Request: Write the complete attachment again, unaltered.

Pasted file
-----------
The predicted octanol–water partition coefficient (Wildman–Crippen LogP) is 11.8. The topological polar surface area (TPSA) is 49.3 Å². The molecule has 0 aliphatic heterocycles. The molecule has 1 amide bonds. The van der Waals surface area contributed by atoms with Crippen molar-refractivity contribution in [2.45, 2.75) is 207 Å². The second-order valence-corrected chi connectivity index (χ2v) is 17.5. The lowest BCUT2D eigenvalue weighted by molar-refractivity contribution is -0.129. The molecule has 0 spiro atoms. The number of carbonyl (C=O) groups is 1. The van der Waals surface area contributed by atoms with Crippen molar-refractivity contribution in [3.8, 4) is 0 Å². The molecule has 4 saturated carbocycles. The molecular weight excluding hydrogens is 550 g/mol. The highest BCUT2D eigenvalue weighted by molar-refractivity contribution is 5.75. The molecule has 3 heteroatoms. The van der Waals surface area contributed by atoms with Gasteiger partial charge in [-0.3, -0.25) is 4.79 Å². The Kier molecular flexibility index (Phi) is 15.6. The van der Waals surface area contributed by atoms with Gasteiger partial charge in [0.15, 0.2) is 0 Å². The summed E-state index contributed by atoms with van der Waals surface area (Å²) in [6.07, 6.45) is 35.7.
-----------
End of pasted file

The predicted octanol–water partition coefficient (Wildman–Crippen LogP) is 11.8. The topological polar surface area (TPSA) is 49.3 Å². The molecule has 0 aliphatic heterocycles. The molecule has 1 amide bonds. The van der Waals surface area contributed by atoms with Crippen molar-refractivity contribution in [2.45, 2.75) is 207 Å². The second-order valence-corrected chi connectivity index (χ2v) is 17.5. The lowest BCUT2D eigenvalue weighted by molar-refractivity contribution is -0.129. The molecule has 0 spiro atoms. The number of carbonyl (C=O) groups is 1. The van der Waals surface area contributed by atoms with Crippen molar-refractivity contribution in [3.8, 4) is 0 Å². The molecule has 4 saturated carbocycles. The molecular weight excluding hydrogens is 550 g/mol. The highest BCUT2D eigenvalue weighted by molar-refractivity contribution is 5.75. The molecule has 3 heteroatoms. The van der Waals surface area contributed by atoms with Gasteiger partial charge in [-0.3, -0.25) is 4.79 Å². The Kier molecular flexibility index (Phi) is 15.6. The van der Waals surface area contributed by atoms with Gasteiger partial charge in [0.15, 0.2) is 0 Å². The summed E-state index contributed by atoms with van der Waals surface area (Å²) in [6.07, 6.45) is 35.7.